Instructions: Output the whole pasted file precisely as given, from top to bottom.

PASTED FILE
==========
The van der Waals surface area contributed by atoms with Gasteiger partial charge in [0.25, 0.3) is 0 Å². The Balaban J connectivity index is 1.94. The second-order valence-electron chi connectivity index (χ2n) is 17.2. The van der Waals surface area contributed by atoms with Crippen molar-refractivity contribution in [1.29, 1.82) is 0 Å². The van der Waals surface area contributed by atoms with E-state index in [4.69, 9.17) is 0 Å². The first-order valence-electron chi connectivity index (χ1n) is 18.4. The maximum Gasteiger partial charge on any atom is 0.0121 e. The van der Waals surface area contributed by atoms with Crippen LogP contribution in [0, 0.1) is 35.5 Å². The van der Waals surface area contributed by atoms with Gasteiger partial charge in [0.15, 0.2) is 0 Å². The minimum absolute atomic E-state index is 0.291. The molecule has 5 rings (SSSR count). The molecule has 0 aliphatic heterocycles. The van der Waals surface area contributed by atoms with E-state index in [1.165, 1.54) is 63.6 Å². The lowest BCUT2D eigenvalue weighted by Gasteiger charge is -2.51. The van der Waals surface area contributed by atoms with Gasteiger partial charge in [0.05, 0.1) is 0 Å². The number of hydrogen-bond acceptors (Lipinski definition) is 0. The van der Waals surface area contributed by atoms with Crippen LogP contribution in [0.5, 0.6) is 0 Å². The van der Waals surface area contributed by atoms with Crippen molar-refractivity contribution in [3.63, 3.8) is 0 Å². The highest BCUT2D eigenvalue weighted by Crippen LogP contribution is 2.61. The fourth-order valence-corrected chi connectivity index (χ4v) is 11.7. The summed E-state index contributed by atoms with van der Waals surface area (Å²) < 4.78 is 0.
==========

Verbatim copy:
The van der Waals surface area contributed by atoms with Gasteiger partial charge in [0.25, 0.3) is 0 Å². The Balaban J connectivity index is 1.94. The second-order valence-electron chi connectivity index (χ2n) is 17.2. The van der Waals surface area contributed by atoms with Crippen molar-refractivity contribution in [1.29, 1.82) is 0 Å². The van der Waals surface area contributed by atoms with E-state index in [4.69, 9.17) is 0 Å². The first-order valence-electron chi connectivity index (χ1n) is 18.4. The maximum Gasteiger partial charge on any atom is 0.0121 e. The van der Waals surface area contributed by atoms with Crippen LogP contribution in [0, 0.1) is 35.5 Å². The van der Waals surface area contributed by atoms with Gasteiger partial charge in [0.15, 0.2) is 0 Å². The minimum absolute atomic E-state index is 0.291. The molecule has 5 rings (SSSR count). The molecule has 0 aliphatic heterocycles. The van der Waals surface area contributed by atoms with E-state index in [1.165, 1.54) is 63.6 Å². The lowest BCUT2D eigenvalue weighted by Gasteiger charge is -2.51. The van der Waals surface area contributed by atoms with Gasteiger partial charge in [0.05, 0.1) is 0 Å². The number of hydrogen-bond acceptors (Lipinski definition) is 0. The van der Waals surface area contributed by atoms with Crippen LogP contribution in [0.5, 0.6) is 0 Å². The van der Waals surface area contributed by atoms with Crippen molar-refractivity contribution in [3.63, 3.8) is 0 Å². The highest BCUT2D eigenvalue weighted by Crippen LogP contribution is 2.61. The fourth-order valence-corrected chi connectivity index (χ4v) is 11.7. The summed E-state index contributed by atoms with van der Waals surface area (Å²) < 4.78 is 0.